Diversity & Inclusion
Employer’s handbook meant to bolster inclusion in Nova Scotia
By Lu Xu, Local Journalism Initiative Reporter
THE CHRONICLE HERALD
An employer’s handbook to bolster immigrant inclusion among small and medium-sized companies is going to be available to business owners in March.
The forthcoming guide, funded by Immigration, Refugees and Citizenship Canada, will sample the successful stories from large organizations and be recommended to small to medium enterprises (SMEs).
It will summarize practices and strategies for including immigrant talent at each stage of the employment cycle, recruiting, hiring, onboarding, and integrating.
“There’s a lot of immigrant mentorship, but there hasn’t been any business mentorship, as to how do you recruit, hire, onboard and more. Most importantly, integrate people into your workplace actively,” said Robyn Webb, director of Labour Market Development & Executive at the Halifax Partnership.
The guide, Webb said, is a result of a national campaign called ImmigrantsWork launched last spring. The goal of the initiative is to build immigrant inclusion into business recovery plans. Halifax Partnership and seven other similar organizations across the country have been working together to achieve the objective.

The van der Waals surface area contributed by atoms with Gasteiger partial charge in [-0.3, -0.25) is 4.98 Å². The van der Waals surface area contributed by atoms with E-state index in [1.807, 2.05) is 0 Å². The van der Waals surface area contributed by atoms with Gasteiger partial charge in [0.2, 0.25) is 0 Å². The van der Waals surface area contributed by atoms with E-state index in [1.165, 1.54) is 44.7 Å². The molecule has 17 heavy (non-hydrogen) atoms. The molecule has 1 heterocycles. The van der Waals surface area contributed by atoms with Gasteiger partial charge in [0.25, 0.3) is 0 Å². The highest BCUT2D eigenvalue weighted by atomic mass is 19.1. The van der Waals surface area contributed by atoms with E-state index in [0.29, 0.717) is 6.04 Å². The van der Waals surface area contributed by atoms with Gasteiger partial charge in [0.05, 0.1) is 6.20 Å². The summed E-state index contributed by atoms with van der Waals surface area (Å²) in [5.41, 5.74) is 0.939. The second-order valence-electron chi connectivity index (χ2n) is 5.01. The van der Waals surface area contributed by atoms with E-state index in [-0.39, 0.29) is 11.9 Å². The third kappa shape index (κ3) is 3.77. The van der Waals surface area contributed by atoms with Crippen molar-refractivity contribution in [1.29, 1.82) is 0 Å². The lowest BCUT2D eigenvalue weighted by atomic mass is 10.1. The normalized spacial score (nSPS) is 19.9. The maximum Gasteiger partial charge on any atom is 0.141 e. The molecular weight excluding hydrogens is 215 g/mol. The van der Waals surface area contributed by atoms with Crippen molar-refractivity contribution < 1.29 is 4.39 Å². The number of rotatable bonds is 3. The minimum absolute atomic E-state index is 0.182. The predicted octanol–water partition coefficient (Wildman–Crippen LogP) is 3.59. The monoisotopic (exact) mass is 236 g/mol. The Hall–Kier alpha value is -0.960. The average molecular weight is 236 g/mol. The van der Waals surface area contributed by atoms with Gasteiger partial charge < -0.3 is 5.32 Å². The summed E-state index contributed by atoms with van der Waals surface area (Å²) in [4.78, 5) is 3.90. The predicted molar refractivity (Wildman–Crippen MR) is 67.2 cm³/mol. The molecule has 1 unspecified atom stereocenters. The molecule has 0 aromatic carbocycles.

Webb said although it is fantastic that organizations like IRCC are providing mentorships to newcomers, businesses need to be a fertile ground for successful inclusion.
According to a government report in 2020, small businesses (companies with under 100 employees) comprise 98 per cent of the economy in Nova Scotia. Across the country, SMEs make up over 99 per cent of the businesses.
Economist Tony Fang, who studies labour economics and teaches at Memorial University of Newfoundland, said informing the smaller players is crucial to our economy simply because they are the ones who create most of the jobs.
“The large organizations are visible, but it’s the small and medium-sized enterprises that create most of the jobs,” said Fang.
Fang said compared to larger corporations, SMEs usually don’t have that many resources to get the necessary training that would help the employers understand integration.
“They (the large corporations) know it really well. They know how to hire a diverse workforce because their customers are diverse,” he said.
- Racial discrimination claims against Whole Foods dismissed
- Provinces relax COVID restrictions, even as variant concerns persist